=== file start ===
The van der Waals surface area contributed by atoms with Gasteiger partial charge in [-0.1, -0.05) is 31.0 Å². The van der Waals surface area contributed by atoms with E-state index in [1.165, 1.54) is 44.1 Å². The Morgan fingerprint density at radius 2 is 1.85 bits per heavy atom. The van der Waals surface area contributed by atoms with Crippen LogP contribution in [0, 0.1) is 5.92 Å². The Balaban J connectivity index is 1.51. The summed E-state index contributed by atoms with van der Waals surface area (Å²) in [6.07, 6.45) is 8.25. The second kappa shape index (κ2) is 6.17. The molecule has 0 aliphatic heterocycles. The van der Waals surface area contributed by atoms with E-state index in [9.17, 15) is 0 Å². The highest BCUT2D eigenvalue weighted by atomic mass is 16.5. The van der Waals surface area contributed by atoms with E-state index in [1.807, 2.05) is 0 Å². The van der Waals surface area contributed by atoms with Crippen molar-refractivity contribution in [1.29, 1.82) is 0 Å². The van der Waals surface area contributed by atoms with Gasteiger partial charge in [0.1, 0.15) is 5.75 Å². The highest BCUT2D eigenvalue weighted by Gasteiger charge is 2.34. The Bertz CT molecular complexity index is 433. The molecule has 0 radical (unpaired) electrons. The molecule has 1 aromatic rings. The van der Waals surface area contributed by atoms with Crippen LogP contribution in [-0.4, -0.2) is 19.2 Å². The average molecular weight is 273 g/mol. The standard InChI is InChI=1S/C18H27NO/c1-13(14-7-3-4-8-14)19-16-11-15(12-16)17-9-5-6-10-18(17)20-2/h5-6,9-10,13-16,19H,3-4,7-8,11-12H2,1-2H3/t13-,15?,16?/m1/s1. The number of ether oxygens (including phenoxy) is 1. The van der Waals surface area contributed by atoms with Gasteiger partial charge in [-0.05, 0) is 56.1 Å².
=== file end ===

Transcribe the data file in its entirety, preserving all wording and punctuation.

The van der Waals surface area contributed by atoms with Gasteiger partial charge in [-0.1, -0.05) is 31.0 Å². The van der Waals surface area contributed by atoms with E-state index in [1.165, 1.54) is 44.1 Å². The Morgan fingerprint density at radius 2 is 1.85 bits per heavy atom. The van der Waals surface area contributed by atoms with Crippen LogP contribution in [0, 0.1) is 5.92 Å². The Balaban J connectivity index is 1.51. The summed E-state index contributed by atoms with van der Waals surface area (Å²) in [6.07, 6.45) is 8.25. The second kappa shape index (κ2) is 6.17. The molecule has 0 aliphatic heterocycles. The van der Waals surface area contributed by atoms with E-state index in [9.17, 15) is 0 Å². The highest BCUT2D eigenvalue weighted by atomic mass is 16.5. The van der Waals surface area contributed by atoms with E-state index in [1.807, 2.05) is 0 Å². The van der Waals surface area contributed by atoms with Crippen molar-refractivity contribution in [1.29, 1.82) is 0 Å². The van der Waals surface area contributed by atoms with Gasteiger partial charge in [0.1, 0.15) is 5.75 Å². The highest BCUT2D eigenvalue weighted by Gasteiger charge is 2.34. The Bertz CT molecular complexity index is 433. The molecule has 0 radical (unpaired) electrons. The molecule has 1 aromatic rings. The van der Waals surface area contributed by atoms with Crippen LogP contribution in [-0.4, -0.2) is 19.2 Å². The average molecular weight is 273 g/mol. The standard InChI is InChI=1S/C18H27NO/c1-13(14-7-3-4-8-14)19-16-11-15(12-16)17-9-5-6-10-18(17)20-2/h5-6,9-10,13-16,19H,3-4,7-8,11-12H2,1-2H3/t13-,15?,16?/m1/s1. The number of ether oxygens (including phenoxy) is 1. The van der Waals surface area contributed by atoms with Gasteiger partial charge in [-0.05, 0) is 56.1 Å².